He concluded announcing that ISO/TC 178 is in process of adopting EN 81-20/50 with the identical technical requirements and format, to become EN ISO in the future and to provide the global basis for harmonizing national standards around the world (expected adoption December 2017
EN ISO standards: December 2020).
Christian de Mas Latrie (chairman, ELA Codes & Standards Committee) presented a paper on the readiness to start implementing the Lifts Directive 2014/33/EU. “April 20th 2016 opens a new era for the lift industry” he declared.
But what is the transposition status in EU today? By April 18th 2016, twelve countries already transposed the New Lifts Directive into their local law (Austria, Belgium, Bulgaria, Croatia, Denmark, Estonia, Lithuania, Malta, Slovakia, Sweden, Switzerland and the Netherlands).
Some others started, or have the draft available or are circulating it (Czech Republic, Finland, France, Germany, Greece, Ireland, Latvia, Luxembourg, Poland, Portugal, Slovenia, Spain, Turkey and United Kingdom). No start or no information: Cyprus, Hungary, Norway and Romania.
“If the transposition is not published in your country, then the LD is probably not applicable. The national regulations remain applicable until the new transposition, but in the spirit of the new Directive for the essential safety requirements and safety components. Then which essential safety requirements (ESRs) should be met? The ones of the existing national regulations” said de Mas Latrie.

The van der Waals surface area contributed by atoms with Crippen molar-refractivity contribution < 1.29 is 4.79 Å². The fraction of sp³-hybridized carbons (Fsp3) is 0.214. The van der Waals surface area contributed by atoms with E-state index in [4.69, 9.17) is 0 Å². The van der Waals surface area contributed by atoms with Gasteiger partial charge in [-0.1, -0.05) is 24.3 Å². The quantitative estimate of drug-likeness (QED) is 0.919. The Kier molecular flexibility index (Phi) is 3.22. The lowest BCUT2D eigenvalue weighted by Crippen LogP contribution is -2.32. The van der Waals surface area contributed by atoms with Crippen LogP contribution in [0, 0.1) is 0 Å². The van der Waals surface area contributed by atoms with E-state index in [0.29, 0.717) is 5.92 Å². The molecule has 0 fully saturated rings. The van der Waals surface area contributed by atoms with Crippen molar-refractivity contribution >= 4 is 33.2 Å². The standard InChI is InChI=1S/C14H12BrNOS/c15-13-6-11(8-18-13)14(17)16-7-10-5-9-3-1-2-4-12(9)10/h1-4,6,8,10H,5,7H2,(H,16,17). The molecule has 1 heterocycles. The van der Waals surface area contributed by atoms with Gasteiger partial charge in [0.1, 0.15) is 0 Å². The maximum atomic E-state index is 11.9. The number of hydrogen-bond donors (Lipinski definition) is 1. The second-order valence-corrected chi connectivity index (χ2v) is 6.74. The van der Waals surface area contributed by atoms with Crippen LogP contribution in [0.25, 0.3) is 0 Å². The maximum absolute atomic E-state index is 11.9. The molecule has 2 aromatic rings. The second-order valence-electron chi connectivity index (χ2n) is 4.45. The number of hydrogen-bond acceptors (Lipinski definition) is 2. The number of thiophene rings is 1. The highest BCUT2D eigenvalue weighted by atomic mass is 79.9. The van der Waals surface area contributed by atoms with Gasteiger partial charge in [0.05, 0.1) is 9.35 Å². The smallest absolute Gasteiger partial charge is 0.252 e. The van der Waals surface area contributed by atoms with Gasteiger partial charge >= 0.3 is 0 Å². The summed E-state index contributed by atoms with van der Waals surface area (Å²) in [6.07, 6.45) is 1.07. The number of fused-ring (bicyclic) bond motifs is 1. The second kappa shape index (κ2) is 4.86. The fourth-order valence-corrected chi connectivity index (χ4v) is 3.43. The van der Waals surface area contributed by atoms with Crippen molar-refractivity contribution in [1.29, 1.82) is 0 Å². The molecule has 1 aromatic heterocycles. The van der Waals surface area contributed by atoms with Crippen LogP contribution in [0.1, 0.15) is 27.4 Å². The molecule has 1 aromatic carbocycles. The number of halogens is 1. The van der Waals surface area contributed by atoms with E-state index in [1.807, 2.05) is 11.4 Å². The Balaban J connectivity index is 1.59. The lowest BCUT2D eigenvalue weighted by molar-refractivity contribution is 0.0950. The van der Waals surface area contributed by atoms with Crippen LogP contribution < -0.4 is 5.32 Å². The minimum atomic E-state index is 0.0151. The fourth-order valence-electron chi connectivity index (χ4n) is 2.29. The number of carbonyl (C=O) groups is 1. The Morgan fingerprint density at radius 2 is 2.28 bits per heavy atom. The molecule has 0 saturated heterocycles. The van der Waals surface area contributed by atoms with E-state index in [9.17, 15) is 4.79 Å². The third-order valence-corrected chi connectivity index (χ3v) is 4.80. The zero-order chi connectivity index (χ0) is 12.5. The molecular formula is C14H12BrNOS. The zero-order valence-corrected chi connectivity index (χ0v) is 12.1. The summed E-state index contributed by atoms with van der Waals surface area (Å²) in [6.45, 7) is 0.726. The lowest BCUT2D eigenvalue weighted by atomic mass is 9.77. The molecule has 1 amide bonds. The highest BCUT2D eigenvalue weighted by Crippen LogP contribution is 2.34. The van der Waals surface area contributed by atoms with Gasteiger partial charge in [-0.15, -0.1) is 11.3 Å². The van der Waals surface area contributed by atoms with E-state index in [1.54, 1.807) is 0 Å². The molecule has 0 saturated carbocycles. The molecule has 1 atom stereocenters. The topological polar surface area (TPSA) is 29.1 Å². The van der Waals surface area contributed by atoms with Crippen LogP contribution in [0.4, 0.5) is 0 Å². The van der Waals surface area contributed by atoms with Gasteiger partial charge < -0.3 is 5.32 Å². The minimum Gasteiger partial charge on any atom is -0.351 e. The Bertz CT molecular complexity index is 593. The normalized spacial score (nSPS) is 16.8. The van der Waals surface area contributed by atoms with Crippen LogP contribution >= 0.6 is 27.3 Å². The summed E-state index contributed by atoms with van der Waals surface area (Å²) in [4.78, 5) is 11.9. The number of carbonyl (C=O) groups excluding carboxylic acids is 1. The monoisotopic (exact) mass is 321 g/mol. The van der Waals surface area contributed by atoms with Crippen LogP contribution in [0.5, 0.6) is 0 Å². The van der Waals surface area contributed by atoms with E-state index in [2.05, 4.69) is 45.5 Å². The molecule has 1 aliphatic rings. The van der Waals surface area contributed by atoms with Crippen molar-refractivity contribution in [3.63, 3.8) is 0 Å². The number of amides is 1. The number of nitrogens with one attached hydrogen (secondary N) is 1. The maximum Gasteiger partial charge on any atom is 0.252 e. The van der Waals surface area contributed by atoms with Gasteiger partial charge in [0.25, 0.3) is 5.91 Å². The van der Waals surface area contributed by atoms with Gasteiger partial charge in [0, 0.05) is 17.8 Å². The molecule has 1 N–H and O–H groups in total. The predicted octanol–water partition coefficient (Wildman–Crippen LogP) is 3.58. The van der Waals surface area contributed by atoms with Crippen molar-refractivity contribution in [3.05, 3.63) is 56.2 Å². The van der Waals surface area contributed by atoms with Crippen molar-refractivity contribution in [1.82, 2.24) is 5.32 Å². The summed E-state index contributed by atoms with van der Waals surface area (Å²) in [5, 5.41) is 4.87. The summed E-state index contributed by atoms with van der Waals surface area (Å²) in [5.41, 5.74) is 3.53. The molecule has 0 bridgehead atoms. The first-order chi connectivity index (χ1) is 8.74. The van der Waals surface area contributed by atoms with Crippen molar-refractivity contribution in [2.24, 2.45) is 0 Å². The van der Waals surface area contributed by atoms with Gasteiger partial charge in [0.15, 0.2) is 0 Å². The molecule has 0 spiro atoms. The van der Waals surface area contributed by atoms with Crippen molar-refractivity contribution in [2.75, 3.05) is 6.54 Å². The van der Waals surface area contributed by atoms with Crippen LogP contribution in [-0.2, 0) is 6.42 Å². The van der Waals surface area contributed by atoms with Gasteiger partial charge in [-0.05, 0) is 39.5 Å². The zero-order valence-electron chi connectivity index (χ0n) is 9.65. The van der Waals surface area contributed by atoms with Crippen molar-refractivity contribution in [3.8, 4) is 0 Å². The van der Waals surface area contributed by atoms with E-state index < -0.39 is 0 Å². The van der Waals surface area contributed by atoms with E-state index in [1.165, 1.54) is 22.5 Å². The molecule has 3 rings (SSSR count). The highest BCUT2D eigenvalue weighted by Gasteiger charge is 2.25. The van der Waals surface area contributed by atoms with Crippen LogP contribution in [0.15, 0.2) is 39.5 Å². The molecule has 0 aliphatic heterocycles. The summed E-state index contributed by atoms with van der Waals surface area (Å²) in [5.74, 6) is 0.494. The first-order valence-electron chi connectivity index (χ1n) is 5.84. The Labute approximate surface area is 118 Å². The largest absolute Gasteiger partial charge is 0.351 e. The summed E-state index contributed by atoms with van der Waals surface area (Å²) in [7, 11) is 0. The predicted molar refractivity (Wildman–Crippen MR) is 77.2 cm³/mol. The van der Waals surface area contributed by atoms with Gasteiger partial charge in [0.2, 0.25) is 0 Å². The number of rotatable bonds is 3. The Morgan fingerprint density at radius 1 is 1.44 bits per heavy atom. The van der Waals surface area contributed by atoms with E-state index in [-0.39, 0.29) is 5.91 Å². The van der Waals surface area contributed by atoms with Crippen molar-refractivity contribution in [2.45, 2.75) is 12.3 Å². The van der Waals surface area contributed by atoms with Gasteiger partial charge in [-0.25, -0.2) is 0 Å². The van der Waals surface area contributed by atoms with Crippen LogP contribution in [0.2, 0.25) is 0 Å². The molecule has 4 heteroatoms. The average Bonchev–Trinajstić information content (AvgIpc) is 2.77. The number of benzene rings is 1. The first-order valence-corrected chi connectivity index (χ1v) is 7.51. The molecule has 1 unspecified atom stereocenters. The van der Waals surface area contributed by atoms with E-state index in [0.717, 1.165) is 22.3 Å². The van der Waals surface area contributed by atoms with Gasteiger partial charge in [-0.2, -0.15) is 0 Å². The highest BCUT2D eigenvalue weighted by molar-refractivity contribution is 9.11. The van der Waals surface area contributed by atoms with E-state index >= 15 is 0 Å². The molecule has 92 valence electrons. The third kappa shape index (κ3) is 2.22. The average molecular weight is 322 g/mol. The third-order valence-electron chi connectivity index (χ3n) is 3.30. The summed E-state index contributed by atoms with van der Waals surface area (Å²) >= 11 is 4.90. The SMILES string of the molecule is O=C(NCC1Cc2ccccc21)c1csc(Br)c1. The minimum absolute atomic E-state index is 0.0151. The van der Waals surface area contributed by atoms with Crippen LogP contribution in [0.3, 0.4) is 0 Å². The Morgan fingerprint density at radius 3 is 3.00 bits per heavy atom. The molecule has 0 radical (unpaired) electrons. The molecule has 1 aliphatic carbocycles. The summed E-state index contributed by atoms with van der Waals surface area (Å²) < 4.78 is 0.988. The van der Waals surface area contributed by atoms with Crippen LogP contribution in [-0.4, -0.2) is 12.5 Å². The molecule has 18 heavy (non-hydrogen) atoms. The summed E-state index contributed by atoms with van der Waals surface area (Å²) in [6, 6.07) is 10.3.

Il piano di lavoro del CEN/TC 10

The Rome congress conclusions were drawn by Roberto Zappa, vicepresident of ELA and president of AssoAscensori: “The lift sector is one of the most regulated in Italy. The first Italian legislation dates back to 1945. Still, Italy has not yet implemented the Recommendation
95/216/EC and has not adopted any legislation for the improvement of lift safety. Moreover, Italy has not implemented the LD yet. The Government was initially engaged in increasing safety of existing lifts, but a lobbying action and media campaign put the decree in stand-by. This in spite of the fact that we have some 700,000 lift installed before 1999”.
The ELA Award 2016 went to Italian AssoAscensori, in recognition of the cooperation agreements the association signed with two other lift industry organizations: ANACAM (Italian association of lift installation and maintenance companies) and ANICA (Italian association of lift component manufactures). Such agreements also led to a cooperation at European level with EFESME (European Federation of Small and Medium Enterprises).
“We are particularly proud for this award! said Zappa I would like to dedicate it to all our member companies facing the day-by-day struggle to provide lift safety and innovative products”.


By Fabio Liberali